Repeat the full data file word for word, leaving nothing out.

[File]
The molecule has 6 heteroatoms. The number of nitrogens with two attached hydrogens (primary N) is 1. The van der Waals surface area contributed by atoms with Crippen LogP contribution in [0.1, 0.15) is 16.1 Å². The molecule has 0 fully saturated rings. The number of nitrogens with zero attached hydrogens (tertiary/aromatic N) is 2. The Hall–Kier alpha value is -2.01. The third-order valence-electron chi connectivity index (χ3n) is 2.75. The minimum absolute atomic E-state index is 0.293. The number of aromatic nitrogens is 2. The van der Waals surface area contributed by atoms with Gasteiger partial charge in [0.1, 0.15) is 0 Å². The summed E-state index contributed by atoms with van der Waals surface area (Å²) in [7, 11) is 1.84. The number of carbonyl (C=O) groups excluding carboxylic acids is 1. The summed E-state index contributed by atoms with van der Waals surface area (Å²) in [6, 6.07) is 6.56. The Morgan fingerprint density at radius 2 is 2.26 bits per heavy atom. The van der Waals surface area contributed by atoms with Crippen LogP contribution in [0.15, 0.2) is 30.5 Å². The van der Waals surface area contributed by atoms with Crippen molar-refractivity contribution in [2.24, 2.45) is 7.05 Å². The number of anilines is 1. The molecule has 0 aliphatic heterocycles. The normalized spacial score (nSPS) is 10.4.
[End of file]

The molecule has 6 heteroatoms. The number of nitrogens with two attached hydrogens (primary N) is 1. The van der Waals surface area contributed by atoms with Crippen LogP contribution in [0.1, 0.15) is 16.1 Å². The molecule has 0 fully saturated rings. The number of nitrogens with zero attached hydrogens (tertiary/aromatic N) is 2. The Hall–Kier alpha value is -2.01. The third-order valence-electron chi connectivity index (χ3n) is 2.75. The minimum absolute atomic E-state index is 0.293. The number of aromatic nitrogens is 2. The van der Waals surface area contributed by atoms with Gasteiger partial charge in [0.1, 0.15) is 0 Å². The summed E-state index contributed by atoms with van der Waals surface area (Å²) in [7, 11) is 1.84. The number of carbonyl (C=O) groups excluding carboxylic acids is 1. The summed E-state index contributed by atoms with van der Waals surface area (Å²) in [6, 6.07) is 6.56. The Morgan fingerprint density at radius 2 is 2.26 bits per heavy atom. The van der Waals surface area contributed by atoms with Crippen LogP contribution in [0.15, 0.2) is 30.5 Å². The van der Waals surface area contributed by atoms with Crippen molar-refractivity contribution in [2.24, 2.45) is 7.05 Å². The number of anilines is 1. The molecule has 0 aliphatic heterocycles. The normalized spacial score (nSPS) is 10.4.